Kota Ibushi, the IWGP Junior Heavyweight Champion, must be seen to be believed. He is as inventive, as innovative, as any pro wrestler for his size, that I have personally ever seen. He is a risk taker, who makes it look so easy, yet dangerous, all at the same time.

The fifth championship in New Japan are the IWGP Tag Team Titles. These belts are now held by Giant Bernard, known formerly in the U.S. as A-Train, and Karl Anderson. Train, like many other guys, headed to Japan to work the big stage of NJPW after spending most of his career in America.

The talent of New Japan is world class, and provide excitement and intensity in every match. NJPW knows how to put on a show, and offers some of the best wrestlers in the world to prove it.

The promoters of New Japan have been very smart through the years, by establishing working agreements with American promotions. NJPW actually began as a member of the National Wrestling Alliance, and other lucrative arrangements have followed over the years.

These arrangements, which have included WWE, WCW, Ring of Honor, TNA and more recently, Jersey All Pro Wrestling, have been mutually beneficial for both sides.

New Japan stars get mainstream exposure in the United States, and American wrestlers get the opportunity to work in front of an international crowd, which also helps their own worldwide exposure.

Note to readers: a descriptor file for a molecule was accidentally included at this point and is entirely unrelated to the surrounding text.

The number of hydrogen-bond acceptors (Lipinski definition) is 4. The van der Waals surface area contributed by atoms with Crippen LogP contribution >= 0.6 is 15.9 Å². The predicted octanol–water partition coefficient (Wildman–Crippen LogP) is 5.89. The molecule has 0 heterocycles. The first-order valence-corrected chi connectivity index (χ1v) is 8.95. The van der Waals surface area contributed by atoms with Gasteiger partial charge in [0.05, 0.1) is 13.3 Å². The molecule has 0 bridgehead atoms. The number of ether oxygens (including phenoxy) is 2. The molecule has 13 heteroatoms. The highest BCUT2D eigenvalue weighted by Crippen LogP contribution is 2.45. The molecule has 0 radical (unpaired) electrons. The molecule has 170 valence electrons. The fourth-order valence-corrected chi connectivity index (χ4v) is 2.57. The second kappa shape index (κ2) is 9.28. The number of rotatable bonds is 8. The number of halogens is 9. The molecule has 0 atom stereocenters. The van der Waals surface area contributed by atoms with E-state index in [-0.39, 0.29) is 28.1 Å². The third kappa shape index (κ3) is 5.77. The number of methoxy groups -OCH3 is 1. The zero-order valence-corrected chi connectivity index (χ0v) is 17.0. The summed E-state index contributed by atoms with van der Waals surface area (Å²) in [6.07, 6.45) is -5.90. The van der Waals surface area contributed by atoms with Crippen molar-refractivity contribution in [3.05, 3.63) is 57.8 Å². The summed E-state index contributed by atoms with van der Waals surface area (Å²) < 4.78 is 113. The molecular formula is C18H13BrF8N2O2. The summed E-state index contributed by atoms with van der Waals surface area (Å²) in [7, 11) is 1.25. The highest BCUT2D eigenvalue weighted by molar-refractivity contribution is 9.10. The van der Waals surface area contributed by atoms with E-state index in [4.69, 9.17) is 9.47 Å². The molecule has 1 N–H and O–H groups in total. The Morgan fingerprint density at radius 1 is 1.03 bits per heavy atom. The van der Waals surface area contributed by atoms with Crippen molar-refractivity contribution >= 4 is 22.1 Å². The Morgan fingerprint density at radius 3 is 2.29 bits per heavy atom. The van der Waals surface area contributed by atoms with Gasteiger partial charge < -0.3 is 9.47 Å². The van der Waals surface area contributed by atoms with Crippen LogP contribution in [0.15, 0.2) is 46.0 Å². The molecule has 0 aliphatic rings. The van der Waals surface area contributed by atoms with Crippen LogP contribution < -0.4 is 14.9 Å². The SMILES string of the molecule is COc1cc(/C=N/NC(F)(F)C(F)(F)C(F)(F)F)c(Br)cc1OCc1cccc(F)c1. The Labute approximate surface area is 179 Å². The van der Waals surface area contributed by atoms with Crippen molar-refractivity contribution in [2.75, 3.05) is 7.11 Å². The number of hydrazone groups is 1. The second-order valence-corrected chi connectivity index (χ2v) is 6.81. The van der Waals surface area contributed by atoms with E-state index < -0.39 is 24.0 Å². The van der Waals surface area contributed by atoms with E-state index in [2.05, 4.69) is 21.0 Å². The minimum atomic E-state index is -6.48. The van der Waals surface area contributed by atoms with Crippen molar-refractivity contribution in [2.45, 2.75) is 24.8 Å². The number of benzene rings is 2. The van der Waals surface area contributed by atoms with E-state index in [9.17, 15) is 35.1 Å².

Van Vader, Scott Norton and Brock Lesnar, all American pro wrestlers, have each held the IWGP Heavyweight Championship, and several other wrestlers from the States have held gold in NJPW. But, these names are only the tip of the iceberg when it comes to the American stars who have worked for the company over the years.

Ric Flair, Stan Hansen, Bruiser Brody, Kurt Angle, Arn Anderson, Jeff Hardy, Hulk Hogan, Rob Van Dam, Sting, Stone Cold and the greatest tag team of all-time, The Road Warriors.

And, that’s not even close to the entire list.

New Japan is known the world over as being one of the most prestigious organizations in the history of professional wrestling. They continue to pack arenas throughout Japan, and their biggest event, which is held every Jan. 4 at the Tokyo Dome, is their WrestleMania.

The event had its most profitable draw in 1993, taking in $3,200,000 in ticket sales and setting the attendance record with 63,500. NJPW is doing big business, and fans cannot get enough of the product.

The mission of any pro wrestling promotion seeking success as a company is to establish their name, and draw money in the process. New Japan has done this almost since day one, and continues to do it to this day.

While there are other companies in other parts of the world who are also respected, and loved by fans, NJPW is in a league of its own. For many of us in the U.S. who want the focus placed back on the in ring action, there are options out there for us to satisfy our appetites.

New Japan is the source of classic mat wrestling fused with the dynamic style of high flying superstars. The drama is in the wrestling match itself, and as I watch the events online, I come to one stark realization.

New Japan is what I want WWE to be.



Be sure to check out Muzzy Daud's column on his page.